Biophilic escape in Timau
The love of farms has captured my heart, and after research, I found a scenic, serene space filled with warmth, where I could reconnect with nature as well as meet amazing humans.
I recently travelled all the way to Timau, (which is around four hours driving, but via a shuttle, it might take six hours), to Olepangi, a farm set on the foothills of Mount Kenya, just to catch a breath from the busyness of life here in the city.
I arrived there in the afternoon after waking up early in the morning, thanks to a shuttle breakdown that ate up travel time.
I was welcomed by Mr Thomas Omulo, the General Manager, and being that I was starving, I satiated my appetite first before heading for a brief on how things work, including being shown my cottage.
Named after the great adventurer, Beryl Markham, the cosy Markham cottage is where I spent my days. It made me feel like the adventurer, a woman with such an impressive bio.
Markham was a British-born Kenyan bush pilot, who was also a racehorse trainer, an author and the first woman to fly solo from England to America. She was also the only white woman permitted to hunt with the male warriors, as she was equally adept with both a spear and a riffle.
She left the memoir West With the Night, which I read at the Olepangi party house.
Oh… let me finish about the cottage. So, it is the furthest one, which means privacy, and it’s the perfect spot for just a quiet weekend, admiring the views and also bird watching.
I would say a romantic weekend, but since I was alone, I can say solo travel works well too.
It had a warm, comfy bed, and antique Indian miniatures on the walls, which the owner, Elizabeth Locker and her late husband, had collected over the years.
Opened in 2014, the farm is the result of a deep-rooted desire that Elizabeth and her late hubby had of turning a dry area into a sustainable farm.
When they bought the land, they desired that it become their weekend escape, but later on felt that it should turn into a riding safari destination as well as a lodge.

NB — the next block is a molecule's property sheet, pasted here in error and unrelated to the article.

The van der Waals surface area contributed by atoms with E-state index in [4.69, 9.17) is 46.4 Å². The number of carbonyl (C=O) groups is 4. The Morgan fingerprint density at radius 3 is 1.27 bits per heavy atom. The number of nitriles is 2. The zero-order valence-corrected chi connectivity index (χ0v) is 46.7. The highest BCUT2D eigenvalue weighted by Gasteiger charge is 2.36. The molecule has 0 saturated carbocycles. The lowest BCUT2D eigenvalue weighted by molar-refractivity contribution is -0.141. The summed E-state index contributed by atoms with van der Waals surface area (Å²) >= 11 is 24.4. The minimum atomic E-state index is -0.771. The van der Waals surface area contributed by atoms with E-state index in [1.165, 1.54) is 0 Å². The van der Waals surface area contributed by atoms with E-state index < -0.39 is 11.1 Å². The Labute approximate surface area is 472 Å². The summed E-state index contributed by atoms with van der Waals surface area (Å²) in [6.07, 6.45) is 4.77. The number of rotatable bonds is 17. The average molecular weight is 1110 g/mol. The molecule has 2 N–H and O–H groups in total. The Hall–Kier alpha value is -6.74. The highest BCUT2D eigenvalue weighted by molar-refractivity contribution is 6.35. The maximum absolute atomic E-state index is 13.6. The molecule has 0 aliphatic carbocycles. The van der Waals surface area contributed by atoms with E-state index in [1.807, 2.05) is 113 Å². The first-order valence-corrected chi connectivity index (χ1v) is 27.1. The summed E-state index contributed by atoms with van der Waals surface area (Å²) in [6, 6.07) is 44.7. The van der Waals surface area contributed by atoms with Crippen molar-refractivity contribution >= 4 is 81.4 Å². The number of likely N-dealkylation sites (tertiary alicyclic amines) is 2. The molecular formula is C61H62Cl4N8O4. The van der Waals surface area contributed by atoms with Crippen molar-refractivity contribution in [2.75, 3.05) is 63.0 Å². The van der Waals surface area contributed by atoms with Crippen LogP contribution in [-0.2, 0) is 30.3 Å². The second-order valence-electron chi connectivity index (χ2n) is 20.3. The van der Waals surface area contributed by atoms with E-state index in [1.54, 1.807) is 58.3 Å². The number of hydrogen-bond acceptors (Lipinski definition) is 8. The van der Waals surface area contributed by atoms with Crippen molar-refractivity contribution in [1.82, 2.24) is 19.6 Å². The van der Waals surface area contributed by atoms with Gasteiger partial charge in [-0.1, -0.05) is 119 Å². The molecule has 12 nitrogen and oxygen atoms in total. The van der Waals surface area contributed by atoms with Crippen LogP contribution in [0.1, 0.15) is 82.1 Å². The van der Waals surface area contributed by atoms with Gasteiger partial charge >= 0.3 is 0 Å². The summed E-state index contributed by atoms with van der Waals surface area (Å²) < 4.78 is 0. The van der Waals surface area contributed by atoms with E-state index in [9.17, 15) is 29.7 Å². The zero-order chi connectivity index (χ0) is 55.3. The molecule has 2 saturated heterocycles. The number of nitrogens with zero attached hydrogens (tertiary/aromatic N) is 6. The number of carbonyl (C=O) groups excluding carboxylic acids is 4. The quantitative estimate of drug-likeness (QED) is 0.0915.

It started with just one tent when they bought the land in 2011, and slowly by slowly, everything came together. They fenced the property and created the paddocks, and in 2012, began with seven horses.
Now they have 20, and horse riding is one of the activities they offer at the farm. I experienced it, thanks to horse trainer Bella Channing, assisted by Benard Kiptoo and Dennis Mwende. Polo lessons are also offered to those interested.
The spaces in the farm were created in such a way that one can connect with nature. For instance, the pool and the pool house was inspired by the “boteh”, an ancient Persian symbol depicting the tree-of-life.
Elizabeth was assisted by her collage roomie, Liz Calabrese, who is one of the world’s experts on biophilic design (a concept employed in the building industry that increases connectivity to nature by use of direct and indirect nature, spaces, as well as place conditions).
The party house, where guests can relax, read, or do their work, was designed with the concept of the cave man, with elevated views down the valley, where the cave man can catch glimpses of predators or invaders, and with the sound of the river at the bottom.
That is exactly how the party house feels. It’s a comforting space, and on the outside, one enjoys stunning vistas of the valley, Ngishishi River, as well as wildlife from the other side of the conservancy.
You can also enjoy afternoon yoga at the deck, or afternoon tea while taking in the landscape, and at night, just before dinner, one can wind down with drinks in the company of friends by the fire.
I loved the antique furniture, tribal textiles, and oriental rags that I found there, which I later learnt are some of Elizabeth’s collections from her travels around the world.
Did I talk about the food? Well, some of it is sourced from the local community, while some comprises their own produce.
I had a chance to tour their organic farm, where they produce broccoli, beetroot, onions, basil and flowers (some of which are placed in the cottages).
At four o’clock sharp, it was time to learn how to milk, and if you are one of those who dwell in the city and have forgotten how to do this, or you have a family and would like your children to learn, this would be one of those activities that you should undertake while here.
It’s also interesting learning how to bake homemade bread, something I’d recommend. After all is said and done, finish it off with a relaxing spa visit, with the view of the valley and the sound of the river.
Other activities that can be organised by the farm are heading to Loldaiga Ranch, Ngare Ndare, Samburu National Park, Solio Ranch and Ol Pejeta.
They also have a young farmers club, which is all about getting children to learn about the rhythms of farm life while their parents relax.
For artists, there is the Artist-In-residence programme designed to create a space where people and communities come together to share and learn.